How has a small Portuguese Jewish community retained its genetic identity?
Study: An isolated Jewish community has kept its genetic identity for centuries - without inbreeding.
A genetic analysis of northern Portuguese crypto-Jews recently yielded a mysterious discovery: It exposed an isolated Jewish community that has somehow retained its genetic identity for centuries - while avoiding the inbreeding that usually occurs in such situations.
Now scientists are trying to understand how these Jews managed to bypass a condition which worries most small, closed Jewish communities in the world.
The new study by researchers from Porto and Coimbra Universities showed that Jews from the Braganca area are genetically closer to Middle Eastern Jews than to the surrounding Portuguese - even after living there for 500 years. This emerged from an analysis of the Y chromosome, which is passed exclusively from father to son with negligent recombination.
This genetic match was observed also in the Jews of Belmonte, a small town situated some 200 kilometers south of Braganca. However, the genetic analysis of Belmonte Jews showed a dramatic drop in genetic diversity, indicative of inbreeding. This is normal for isolated communities, simply because less genetic material is introduced each generation.
"All small-sized gene pools tend to lose diversity, but the communities from the Braganca area have succeeded in maintaining a very high diversity, with a relatively small non-Jewish introgression," said Professor Antonio Amorim, a geneticist from the University of Porto who performed the research.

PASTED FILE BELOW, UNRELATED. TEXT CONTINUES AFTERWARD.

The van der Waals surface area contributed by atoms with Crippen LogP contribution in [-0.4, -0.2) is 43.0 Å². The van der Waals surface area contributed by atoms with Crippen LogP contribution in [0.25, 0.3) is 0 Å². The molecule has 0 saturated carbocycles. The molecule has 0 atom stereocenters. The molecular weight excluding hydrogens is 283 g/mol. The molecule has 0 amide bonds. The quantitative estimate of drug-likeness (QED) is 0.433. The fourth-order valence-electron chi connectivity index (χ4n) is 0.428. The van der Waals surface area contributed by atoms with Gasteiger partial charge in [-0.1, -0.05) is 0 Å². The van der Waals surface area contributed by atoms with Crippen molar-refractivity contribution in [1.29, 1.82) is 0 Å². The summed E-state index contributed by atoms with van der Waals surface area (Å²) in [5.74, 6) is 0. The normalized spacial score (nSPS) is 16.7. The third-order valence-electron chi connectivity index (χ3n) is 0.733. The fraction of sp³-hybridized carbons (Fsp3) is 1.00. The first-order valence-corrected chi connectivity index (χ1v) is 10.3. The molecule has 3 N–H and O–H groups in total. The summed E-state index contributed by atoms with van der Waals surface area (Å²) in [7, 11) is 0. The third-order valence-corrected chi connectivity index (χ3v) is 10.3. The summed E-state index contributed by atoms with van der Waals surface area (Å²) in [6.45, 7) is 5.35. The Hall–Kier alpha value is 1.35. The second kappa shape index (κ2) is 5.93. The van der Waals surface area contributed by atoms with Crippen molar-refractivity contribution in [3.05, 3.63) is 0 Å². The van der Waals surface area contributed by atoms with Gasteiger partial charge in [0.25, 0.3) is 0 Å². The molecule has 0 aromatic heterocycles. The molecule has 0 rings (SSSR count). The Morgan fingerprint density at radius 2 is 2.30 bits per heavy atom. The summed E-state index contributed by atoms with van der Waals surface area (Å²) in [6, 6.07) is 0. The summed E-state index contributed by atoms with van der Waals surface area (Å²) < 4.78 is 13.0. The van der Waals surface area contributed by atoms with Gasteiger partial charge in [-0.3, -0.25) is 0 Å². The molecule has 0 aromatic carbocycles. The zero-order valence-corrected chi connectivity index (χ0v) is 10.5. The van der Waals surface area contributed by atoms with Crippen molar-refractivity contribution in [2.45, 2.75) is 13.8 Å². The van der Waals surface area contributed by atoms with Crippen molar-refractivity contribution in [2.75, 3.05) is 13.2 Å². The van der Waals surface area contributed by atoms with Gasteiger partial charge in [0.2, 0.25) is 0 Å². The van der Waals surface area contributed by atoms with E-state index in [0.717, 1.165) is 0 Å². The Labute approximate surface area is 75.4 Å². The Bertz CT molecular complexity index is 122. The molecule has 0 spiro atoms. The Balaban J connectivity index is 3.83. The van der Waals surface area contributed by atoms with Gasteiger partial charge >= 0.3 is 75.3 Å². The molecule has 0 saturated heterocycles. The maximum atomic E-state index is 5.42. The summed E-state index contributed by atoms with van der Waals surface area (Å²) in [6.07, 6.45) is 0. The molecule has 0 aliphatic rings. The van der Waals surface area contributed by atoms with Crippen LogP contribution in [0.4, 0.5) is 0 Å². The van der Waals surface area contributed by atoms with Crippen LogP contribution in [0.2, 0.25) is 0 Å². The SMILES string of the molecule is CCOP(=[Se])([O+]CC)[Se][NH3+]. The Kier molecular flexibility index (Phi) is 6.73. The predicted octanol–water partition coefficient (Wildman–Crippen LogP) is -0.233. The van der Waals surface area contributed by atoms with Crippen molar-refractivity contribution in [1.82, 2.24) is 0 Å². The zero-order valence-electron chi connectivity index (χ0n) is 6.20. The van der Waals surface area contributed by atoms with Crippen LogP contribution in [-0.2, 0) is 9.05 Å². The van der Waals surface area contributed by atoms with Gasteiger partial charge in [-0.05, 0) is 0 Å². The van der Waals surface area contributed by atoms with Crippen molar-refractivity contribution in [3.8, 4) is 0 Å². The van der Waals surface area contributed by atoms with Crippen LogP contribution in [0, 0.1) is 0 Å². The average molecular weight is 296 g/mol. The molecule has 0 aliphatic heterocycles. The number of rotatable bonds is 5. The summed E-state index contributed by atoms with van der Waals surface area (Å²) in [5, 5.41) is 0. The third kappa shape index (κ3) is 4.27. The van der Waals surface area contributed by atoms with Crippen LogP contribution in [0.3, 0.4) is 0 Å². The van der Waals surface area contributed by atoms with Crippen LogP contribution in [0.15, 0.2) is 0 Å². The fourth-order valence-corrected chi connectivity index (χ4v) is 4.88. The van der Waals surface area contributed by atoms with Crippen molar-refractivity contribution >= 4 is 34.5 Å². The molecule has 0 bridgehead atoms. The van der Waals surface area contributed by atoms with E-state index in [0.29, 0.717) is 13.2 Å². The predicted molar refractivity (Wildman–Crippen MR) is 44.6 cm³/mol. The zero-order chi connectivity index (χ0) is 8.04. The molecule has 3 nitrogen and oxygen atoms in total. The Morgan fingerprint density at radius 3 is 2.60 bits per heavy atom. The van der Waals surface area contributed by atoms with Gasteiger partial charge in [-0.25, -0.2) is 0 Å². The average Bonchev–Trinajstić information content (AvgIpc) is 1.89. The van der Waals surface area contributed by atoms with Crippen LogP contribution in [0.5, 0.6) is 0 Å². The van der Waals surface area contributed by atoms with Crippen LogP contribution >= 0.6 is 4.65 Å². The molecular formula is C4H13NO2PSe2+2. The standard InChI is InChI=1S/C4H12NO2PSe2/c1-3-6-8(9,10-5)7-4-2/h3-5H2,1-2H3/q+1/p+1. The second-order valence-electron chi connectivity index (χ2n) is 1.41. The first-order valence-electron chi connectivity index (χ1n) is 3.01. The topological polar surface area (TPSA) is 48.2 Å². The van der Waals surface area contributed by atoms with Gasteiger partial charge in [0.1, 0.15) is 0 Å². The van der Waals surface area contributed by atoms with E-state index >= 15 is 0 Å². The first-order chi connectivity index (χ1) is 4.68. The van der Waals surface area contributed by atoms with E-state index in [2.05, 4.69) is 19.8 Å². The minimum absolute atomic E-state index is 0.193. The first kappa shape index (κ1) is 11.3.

The recently published research by Amorim's team of scientists characterized examined the paternal lineages of 57 unrelated males of established Jewish origins from around Braganca. The community there is estimated at a few hundred people at most.
A high lineage diversity was found, at both haplotype and haplogroup levels (98.74 and 82.83%, respectively), demonstrating the absence of a strong genetic drift, the research said. It was the first time that the genetic makeup of northern Portuguese Jews had been analyzed.
"The results of surprised me," Amorim told Haaretz of his team's study, which appeared a few weeks ago in the American Journal of Physical Anthropology. "My surprise is two-fold," he added, referring to both the low level of inbreeding and to the retention of Jewish genes.
"These results can only be explained assuming that the effective size of the population is much greater that it would seem at the first sight," Amorim concluded, "and/or that there is a reproductive strategy minimizing the loss of male lineages but not avoiding totally the input of non-Jewish males."
The team of researchers said that "a deeper and more detailed investigation is required to clarify how these communities avoided the expected inbreeding caused by over four centuries of religious repression." They are still waiting for the analyses on the maternal lineages, Amorim said.
Jews have resided in the rugged and isolated towns around Braganca since 1187, but most settled there after the 1492 Decree of Expulsion from Spain during the Spanish Inquisition. Jews were allowed to stay in Portugal if they converted to Christianity, but whole communities continued to practice in secret, becoming crypto-Jews. The people studied in the research belonged to such families.
Portugal is currently seeing the turning toward Judaism of thousands of Portuguese who believe they are descended from crypto-Jews. They are assisted by the Jerusalem-based organization Shavei Israel, headed by the U.S.-born Michael Freund.
"This study demonstrates the extent to which the Jews of Portugal who were forcibly converted more than five centuries ago sought to preserve their Jewishness down through the generations," he said. "They made heroic efforts to sustain their Jewish identity in secret, and many only married among themselves, as the findings of this study indicate," he said.